The recently passed tax bill gives homebuilders a strong boost in the form of tax breaks in the latest example of government aid to industry. This largesse is not really needed, as the industry has passed the critical part of the cycle and is in its best financial shape in years.

IN PICTURES: 10 Insurance Tips For Homeowners

A New Tax Break And Extension Of An Existing One
The first tax break involved expanding rules regarding the use of net operating losses (NOLs) to offset profits in previous years. The original rules passed in the American Recovery and Reinvestment Act of 2009 allowed these NOLs to be applied back up to five years, but they limited this term to small businesses. Now, businesses of any size can use the NOLs. This will lead to cash refunds on taxes paid in previous profitable years for many homebuilders.

The new law also extends and expands the homebuyer tax credit that was due to expire November 30. The tax credit, up to $8,000 for eligible new homebuyers, now includes homes on which contracts are signed before April 30, 2010 and which close by June 30, 2010.

If that wasn't enough of a plum for the homebuilders, the tax credit is now extended to include those who own a home, have lived in it for five out of the last eight years, and are buying a new principal residence. This tax credit can be claimed up to $6,500. Also, income limits have been raised for eligibility for the credit, up to $125,000 for individuals and $225,000 for married couples.

Companies Discuss NOL Issue During Conference Calls
During its most recent conference call at the end of October, MDC Holdings (NYSE: MDC) said it had an $86 million NOL at the end of September.

Standard Pacific (NYSE: SPF) also discussed the impact of the NOL extension. During its call, management did not have an exact dollar amount calculated but noted that it paid $160 million in taxes in 2004, part of which might be refunded.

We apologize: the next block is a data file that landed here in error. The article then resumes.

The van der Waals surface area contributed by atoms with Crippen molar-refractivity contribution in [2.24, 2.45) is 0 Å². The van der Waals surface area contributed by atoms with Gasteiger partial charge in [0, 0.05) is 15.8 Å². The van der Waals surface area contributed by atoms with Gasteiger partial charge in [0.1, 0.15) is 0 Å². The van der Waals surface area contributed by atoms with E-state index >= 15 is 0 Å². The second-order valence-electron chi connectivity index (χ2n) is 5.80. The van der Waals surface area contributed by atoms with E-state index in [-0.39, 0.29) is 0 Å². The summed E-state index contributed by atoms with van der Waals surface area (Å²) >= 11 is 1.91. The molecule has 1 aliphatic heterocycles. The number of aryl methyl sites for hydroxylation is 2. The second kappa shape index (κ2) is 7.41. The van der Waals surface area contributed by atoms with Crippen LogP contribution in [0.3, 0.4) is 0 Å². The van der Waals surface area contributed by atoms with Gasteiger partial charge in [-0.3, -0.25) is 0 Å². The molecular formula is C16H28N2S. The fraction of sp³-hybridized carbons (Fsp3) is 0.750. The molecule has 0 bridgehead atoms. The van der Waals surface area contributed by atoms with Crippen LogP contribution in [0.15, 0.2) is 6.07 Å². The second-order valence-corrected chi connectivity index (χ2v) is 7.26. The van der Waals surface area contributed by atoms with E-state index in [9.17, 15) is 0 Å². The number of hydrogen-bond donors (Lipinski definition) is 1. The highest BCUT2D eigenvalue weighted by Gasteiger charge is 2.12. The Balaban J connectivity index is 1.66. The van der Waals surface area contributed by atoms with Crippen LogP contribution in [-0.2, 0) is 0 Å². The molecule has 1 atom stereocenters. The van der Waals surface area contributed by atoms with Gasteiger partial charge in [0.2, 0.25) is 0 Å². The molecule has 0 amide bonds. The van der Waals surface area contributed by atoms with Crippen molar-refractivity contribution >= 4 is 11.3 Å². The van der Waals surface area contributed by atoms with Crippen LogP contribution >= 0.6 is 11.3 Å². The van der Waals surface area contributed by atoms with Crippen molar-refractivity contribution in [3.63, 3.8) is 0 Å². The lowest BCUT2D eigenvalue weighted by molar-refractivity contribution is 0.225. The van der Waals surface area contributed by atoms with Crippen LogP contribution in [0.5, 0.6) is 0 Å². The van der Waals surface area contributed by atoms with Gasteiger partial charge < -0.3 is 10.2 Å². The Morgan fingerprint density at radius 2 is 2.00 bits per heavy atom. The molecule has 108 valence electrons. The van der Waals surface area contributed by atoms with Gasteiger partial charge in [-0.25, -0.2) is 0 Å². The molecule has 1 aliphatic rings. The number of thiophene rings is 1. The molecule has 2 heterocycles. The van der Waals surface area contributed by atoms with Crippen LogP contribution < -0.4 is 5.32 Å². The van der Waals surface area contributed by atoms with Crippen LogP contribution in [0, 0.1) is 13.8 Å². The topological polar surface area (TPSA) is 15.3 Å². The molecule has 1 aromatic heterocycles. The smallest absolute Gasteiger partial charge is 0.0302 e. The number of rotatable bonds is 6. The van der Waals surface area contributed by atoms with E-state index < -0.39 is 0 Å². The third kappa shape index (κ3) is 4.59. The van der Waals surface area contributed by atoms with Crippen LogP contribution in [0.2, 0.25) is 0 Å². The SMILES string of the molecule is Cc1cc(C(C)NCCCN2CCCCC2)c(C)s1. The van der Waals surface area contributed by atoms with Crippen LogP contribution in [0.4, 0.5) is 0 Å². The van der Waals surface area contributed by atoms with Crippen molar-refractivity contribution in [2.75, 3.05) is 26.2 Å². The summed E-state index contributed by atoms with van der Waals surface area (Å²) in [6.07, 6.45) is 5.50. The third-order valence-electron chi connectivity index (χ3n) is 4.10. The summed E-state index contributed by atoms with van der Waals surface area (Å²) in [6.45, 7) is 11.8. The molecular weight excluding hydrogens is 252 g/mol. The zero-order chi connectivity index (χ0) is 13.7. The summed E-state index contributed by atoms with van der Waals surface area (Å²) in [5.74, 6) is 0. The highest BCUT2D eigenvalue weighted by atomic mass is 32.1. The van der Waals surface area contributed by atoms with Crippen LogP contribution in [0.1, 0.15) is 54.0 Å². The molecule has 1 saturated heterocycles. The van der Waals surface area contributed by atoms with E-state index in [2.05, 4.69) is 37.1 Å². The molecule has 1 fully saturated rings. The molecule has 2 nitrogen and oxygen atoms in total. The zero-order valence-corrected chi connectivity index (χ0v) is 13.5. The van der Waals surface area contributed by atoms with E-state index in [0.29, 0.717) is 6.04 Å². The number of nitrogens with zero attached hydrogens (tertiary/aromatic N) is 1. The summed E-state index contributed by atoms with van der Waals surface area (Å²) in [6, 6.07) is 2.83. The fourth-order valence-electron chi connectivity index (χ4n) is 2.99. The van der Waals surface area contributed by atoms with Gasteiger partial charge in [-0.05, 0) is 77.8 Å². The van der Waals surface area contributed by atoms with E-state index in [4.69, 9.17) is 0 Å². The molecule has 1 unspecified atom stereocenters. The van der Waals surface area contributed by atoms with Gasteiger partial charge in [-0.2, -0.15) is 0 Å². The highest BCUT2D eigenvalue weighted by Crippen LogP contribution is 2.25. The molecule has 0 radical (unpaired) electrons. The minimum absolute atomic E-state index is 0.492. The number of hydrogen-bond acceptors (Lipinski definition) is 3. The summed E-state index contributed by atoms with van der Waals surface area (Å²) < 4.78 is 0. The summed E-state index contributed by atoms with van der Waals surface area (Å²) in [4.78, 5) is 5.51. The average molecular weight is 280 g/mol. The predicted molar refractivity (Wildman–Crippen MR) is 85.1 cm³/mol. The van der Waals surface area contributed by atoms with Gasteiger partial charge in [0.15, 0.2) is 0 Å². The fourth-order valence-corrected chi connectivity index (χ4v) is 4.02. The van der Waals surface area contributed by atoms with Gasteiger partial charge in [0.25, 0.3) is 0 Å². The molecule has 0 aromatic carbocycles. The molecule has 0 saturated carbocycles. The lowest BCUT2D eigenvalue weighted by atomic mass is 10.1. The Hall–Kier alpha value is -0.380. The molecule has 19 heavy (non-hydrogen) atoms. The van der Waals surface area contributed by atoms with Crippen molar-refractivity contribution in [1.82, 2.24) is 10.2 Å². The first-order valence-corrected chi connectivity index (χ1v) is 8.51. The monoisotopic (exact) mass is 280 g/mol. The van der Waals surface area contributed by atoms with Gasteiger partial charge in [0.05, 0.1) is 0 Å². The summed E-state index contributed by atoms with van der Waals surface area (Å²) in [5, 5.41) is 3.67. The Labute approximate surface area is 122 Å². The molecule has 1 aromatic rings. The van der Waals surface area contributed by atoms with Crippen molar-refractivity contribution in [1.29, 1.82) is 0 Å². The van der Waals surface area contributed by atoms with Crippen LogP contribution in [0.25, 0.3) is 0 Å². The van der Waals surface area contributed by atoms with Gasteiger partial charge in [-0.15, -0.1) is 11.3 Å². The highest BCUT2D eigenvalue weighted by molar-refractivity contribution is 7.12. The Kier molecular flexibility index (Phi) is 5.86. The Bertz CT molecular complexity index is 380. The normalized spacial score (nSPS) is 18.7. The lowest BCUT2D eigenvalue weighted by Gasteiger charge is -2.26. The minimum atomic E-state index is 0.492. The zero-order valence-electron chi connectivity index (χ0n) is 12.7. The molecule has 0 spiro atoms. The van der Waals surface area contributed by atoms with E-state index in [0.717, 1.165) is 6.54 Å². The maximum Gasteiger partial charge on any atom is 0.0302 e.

Industry Has Built Up A Sizable Cash Hoard
The irony is that the tax break is not really needed anymore. Most homebuilders have passed the danger point of the cycle's trough by cutting costs, rationalizing land positions and extending the term structure of their debt. The industry has built up a sizable cash hoard as a result of these actions.

Pulte Homes (NYSE: PHM) ended its third quarter with cash of $1.6 billion and estimated that it would end 2009 with $2 billion.

The Ryland Group (NYSE: RYL) ended its quarter with cash and marketable securities of $744 million. Some of this cash is restricted, but the cash almost comes close to its total on balance sheet debt of $856 million.

Uncle Sam's Long Reach
The Federal Government has extended its hand and showered money on another industry, even though it is questionable whether the aid is even needed anymore. Will American industry ever survive without the beneficial hand of the feds?(To learn more, see Why Housing Market Bubbles Pop.)

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